All That We Hold


Recorded, mixed and mastered in July and August, 2017, the production of All That We Hold really began a year earlier, as decisions about performing artists, recording studios, logistics, and — not least — funding, had to be considered.

Very importantly, demands made by the score’s complex piano part posed ever-increasing challenges, that eventually saw us choose a relatively unique — but equally complex — solution (more on that, below).

Throughout all of this, I was aided and encouraged by the brilliant, steady guidance of my long-time friend and colleague, Jono Grant, of Victory Drive Music, in Toronto, Canada. An accomplished and productive composer in his own right, Jono’s impeccable ears and decades-long production experience ensured that the transformation of All That We Hold — from score and midi, through recorded performance, to post-production refinement – would be a success.

Piano, voice, bass and drums were recorded separately, on separate occasions, and — in the case of the piano and drums — in different locations and studios. Besides my detailed conductor’s score and individual parts, I had prepared a precise midi (i.e., computerized) version to help performers prepare and rehearse on their own. Apart from a few phone and video-conferencing calls, Yvette Tollar, George Koller and I only met in person on the day of recording.

Michel Medrano Brindis and I created the drum part over five days — one day over Skype, while Michel was on tour, followed by four intensive days at my home in rural Ontario, during which we each learned from the other. Although Michel is a deeply accomplished and experienced musician, this particular kind of score — that borrows from a number of different musical traditions, including that of contemporary classical composition — was new to him. And though I have friends who are superlative jazz musicians, this was my first time working in such intimate rapport with the sensibilities and perspectives of a jazz drummer of such talent and gifts as Michel’s.

The real challenge was the piano part. I had meticulously checked the playability and fingering of every note during composition, and — though I’m not an expert pianist — I was confident that a jazz pianist would have no trouble performing it, as its tempi are easy compared with those routinely achieved by jazz pianists. To my surprise, however, the pianists who read my score were unanimous in their assessment that a proper performance would require many hours of careful rehearsal. While most jazz musicians practice heavily, their techniques apply to many tunes within their repertoire; my very specific score would require practice particular to this unique composition, hence the time involved. My budget could never cover the costs of such lengthy rehearsal.

One solution came to mind: I could carefully divide the piano part into two, easier-to-play, parts, and perform both myself. This, however, could pose some very challenging synchronization difficulties, in both performance and recording. Jono Grant came up with a radical — but very intriguing — idea: why not see if Yamaha’s Disklavier piano would be capable of performing my own midi (i.e., computerized) version of the piano part!?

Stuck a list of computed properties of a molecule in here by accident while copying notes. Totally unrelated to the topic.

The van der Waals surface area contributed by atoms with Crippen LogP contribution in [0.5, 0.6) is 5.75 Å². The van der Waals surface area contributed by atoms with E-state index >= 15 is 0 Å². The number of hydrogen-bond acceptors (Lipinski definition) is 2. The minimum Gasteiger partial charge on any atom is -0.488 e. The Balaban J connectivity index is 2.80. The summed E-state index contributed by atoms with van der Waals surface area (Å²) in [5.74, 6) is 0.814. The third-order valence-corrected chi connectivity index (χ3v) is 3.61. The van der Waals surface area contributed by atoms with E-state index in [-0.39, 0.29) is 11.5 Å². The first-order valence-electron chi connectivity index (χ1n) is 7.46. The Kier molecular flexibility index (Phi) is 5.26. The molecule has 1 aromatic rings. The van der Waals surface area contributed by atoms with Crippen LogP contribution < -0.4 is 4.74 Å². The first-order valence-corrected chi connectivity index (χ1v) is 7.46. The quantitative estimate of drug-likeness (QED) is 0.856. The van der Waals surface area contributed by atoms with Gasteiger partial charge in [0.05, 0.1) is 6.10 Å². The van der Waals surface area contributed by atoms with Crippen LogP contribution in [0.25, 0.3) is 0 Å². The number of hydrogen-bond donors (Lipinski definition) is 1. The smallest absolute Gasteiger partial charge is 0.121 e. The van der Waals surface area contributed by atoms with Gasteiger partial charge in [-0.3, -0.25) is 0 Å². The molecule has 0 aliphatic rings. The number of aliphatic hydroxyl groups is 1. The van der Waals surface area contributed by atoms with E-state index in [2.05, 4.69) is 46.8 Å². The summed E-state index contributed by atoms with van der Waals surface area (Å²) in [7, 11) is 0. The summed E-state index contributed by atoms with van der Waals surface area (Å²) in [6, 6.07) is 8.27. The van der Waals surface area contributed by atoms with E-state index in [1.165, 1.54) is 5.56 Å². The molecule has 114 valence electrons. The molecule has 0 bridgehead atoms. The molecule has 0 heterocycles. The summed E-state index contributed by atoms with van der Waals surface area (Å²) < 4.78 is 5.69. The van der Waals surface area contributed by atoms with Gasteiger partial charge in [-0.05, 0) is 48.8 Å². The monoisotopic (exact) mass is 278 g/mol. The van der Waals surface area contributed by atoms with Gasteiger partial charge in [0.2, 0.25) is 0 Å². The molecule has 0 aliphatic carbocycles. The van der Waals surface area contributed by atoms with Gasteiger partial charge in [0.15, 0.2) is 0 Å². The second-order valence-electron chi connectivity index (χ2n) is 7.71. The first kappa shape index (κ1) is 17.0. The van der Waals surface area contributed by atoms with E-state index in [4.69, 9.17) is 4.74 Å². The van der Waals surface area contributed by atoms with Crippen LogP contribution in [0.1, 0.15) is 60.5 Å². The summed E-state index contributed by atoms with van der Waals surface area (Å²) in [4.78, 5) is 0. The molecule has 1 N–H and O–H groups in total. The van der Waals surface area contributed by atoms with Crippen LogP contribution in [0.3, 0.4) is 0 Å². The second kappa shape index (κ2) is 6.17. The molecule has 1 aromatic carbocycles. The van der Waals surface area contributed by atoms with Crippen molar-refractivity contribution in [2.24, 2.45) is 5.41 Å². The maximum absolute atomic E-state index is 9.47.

Yamaha Disklavier

The Yamaha Disklavier is a state-of-the-art, modern-day version of the early twentieth-century ‘player piano’. Using an ingenious application of laser light technology to measure the speed of a key’s depression (which ultimately controls a pitch’s loudness), it monitors the performance of each note. Using standard MIDI file format (the same format used in music computer apps), these movements are permanently recorded, and — upon playback — activate a series of precisely calibrated solenoids to actually play the piano as it was played during the original performance. A pianist playing the Disklavier will automatically have every detail of his or her performance — including the pedals — permanently recorded and available to be replayed, at any time, by the Disklavier

Here is the actual Yamaha Disklavier used in the recording of All That We Hold, as it was being recorded, at Phase One Studios in Toronto:

As mentioned, present-day musicians use the same MIDI file format (“MIDI”) as that employed in the Disklavier — it is one of the powerful tools that make computer music possible. Because the same MIDI file format is used by both the Disklavier and computer music apps, the Disklavier should theoretically be able to actively perform any music in MIDI form — even music in MIDI form that was generated by a computer music app. Yamaha will tell you that it can — indeed, I was assured that it would. It took me five months, hundreds of hours of brain-breaking labour, and the collaboration of three first-rate technical wizards to realize that it can — but only with the most painstaking interventions.